UK prepares for first space launch

UK prepares for first space launch

Business news |
By Nick Flaherty

The first space launch into orbit from the UK is scheduled for this evening from Newquay in Cornwall.

The area around the airport has been closed off to drone traffic (see above) ready for the take-off of a converted 747 operated by Virgin Orbit.

Weather permitting, a rocket carried by the 747 will launch nine satellites into low earth orbit (LEO).  

These include the IOD-3 AMBER (IOD-3) built by AAC Clyde Space for the Satellite Applications Catapult and Horizon Technologies, the first of more than 20 Amber satellites providing space-based Maritime Domain Awareness data to users.

Two Prometheus-2 CubeSats developed for the UK Ministry of Defence’s (MOD) Defence Science & Technology Laboratory (Dstl) will support MOD science and technology activities both in orbit and on the ground through the development of ground systems focused at Dstl’s site near Portsmouth.

The DOVER Pathfinder is the first satellite from the RHEA group and is co-funded through the European Space Agency’s Navigation Program and built by Open Cosmos. This is a SmallSat created as a pathfinder for resilient global navigation satellite systems.

The TOPCAT satellite was developed by researchers at the University of Bath to monitor part of Earth’s upper atmosphere to better understand space weather and help improve GPS and communications technology.

“This will help us better understand how systems like GPS work, what their vulnerabilities might be in the case of events like solar flares, and how future systems should be designed,” said Dr Robert Watson, who is leading the TOPCAT project at Bath

TOPCAT is one of two satellites from the CIRCE (Coordinated Ionospheric Reconstruction Cubesat Experiment) mission in collaboration with the US Naval Research Laboratory on board the launcher.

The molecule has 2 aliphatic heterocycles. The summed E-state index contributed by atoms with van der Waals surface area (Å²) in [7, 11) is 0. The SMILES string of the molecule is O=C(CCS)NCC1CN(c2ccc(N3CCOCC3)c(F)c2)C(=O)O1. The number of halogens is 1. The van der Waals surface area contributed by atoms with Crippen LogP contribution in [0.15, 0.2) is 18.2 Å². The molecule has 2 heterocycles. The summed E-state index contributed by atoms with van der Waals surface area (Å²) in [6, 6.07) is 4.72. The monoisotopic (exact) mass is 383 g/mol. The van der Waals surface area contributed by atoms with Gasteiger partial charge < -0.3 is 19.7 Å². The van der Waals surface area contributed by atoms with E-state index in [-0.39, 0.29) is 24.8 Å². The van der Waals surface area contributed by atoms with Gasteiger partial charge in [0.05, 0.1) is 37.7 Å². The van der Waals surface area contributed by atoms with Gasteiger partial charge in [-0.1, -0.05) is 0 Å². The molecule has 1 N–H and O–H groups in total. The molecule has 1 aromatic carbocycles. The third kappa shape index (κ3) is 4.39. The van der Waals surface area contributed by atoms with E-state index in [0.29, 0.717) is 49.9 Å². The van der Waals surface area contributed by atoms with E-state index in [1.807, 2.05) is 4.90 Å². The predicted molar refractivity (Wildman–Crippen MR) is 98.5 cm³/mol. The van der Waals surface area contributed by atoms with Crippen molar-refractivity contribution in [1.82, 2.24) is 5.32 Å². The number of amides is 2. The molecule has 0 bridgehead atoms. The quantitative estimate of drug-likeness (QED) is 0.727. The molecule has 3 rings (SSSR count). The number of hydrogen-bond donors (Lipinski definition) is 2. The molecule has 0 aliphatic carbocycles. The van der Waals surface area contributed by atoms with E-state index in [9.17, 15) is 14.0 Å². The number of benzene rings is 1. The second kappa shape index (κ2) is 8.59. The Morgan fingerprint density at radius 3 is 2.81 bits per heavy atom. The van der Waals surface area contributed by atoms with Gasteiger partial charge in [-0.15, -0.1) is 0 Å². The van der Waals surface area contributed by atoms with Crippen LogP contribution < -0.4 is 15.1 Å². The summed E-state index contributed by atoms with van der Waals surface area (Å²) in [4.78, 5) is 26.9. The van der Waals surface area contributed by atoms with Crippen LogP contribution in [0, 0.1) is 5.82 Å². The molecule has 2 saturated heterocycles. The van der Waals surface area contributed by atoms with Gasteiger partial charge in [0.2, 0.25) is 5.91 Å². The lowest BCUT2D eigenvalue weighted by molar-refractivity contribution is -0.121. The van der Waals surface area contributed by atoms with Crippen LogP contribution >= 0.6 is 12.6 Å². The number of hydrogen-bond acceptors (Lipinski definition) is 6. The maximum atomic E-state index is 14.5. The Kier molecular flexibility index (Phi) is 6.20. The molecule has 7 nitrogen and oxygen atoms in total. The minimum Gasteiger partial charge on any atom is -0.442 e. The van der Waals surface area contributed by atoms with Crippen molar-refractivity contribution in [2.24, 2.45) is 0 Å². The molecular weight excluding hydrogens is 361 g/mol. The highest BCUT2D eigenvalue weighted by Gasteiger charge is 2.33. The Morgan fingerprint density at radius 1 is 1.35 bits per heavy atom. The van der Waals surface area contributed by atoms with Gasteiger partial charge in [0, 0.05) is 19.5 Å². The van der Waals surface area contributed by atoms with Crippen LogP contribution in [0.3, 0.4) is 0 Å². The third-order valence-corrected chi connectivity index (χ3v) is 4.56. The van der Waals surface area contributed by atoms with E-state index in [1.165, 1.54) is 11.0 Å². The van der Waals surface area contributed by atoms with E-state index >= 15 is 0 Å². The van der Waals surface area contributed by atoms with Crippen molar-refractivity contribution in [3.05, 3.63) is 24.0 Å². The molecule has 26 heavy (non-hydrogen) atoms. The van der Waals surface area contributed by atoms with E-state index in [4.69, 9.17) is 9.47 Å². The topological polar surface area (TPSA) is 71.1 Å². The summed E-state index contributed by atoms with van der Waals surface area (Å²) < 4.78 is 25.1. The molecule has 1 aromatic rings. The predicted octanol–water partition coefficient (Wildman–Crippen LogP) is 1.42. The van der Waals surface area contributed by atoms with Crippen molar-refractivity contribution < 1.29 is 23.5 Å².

Then there is ForgeStar-0, the fully returnable and reusable platform to enable in-space manufacturing developed by Space Forge in Wales. This will be the first for the company’s ForgeStar platform and will test future returns from space technology.

“Tonight’s planned first orbital space launch from the UK is a historic moment. Over the past 20 years, the UK space sector has built one of the most innovative and highly skilled sectors in our economy, valued at around £14.8 billion a year,” said Dr Alice Bunn, president of trde association UKspace.

“With continued investment, this could double to £30 billion by 2030. The sector already provides 42,000 jobs, and our analysis shows it could create a further 30,000 in the next decade, many of which are ‘green jobs’ in areas like climate change monitoring, smart transport routing and flood prevention. These jobs are spread across the UK including Scotland, Northern Ireland, Wales, the Midlands and the South West.

“The industry is at a critical stage of development as we are on the cusp of an industrial revolution in space. Small satellites provide essential services for every single one of us; they are the invisible enabler of our modern lives, and the UK already has a global lead in their manufacture. This trend is increasing, which is why having a launch capability in the UK is so strategically significant,” she added.

The space launch is set to start between 21:45 and 22:45 tonight, when the Cosmic Girl 747 will take off from Spaceport Cornwall. Between 22:54 and 23:54, the LauncherOne rocket will be released, with Cosmic Girl returning to Cornwall between midnight at 01:00.

Virgin Orbit will be broadcasting a live stream on YouTube from 21:00 tonight.


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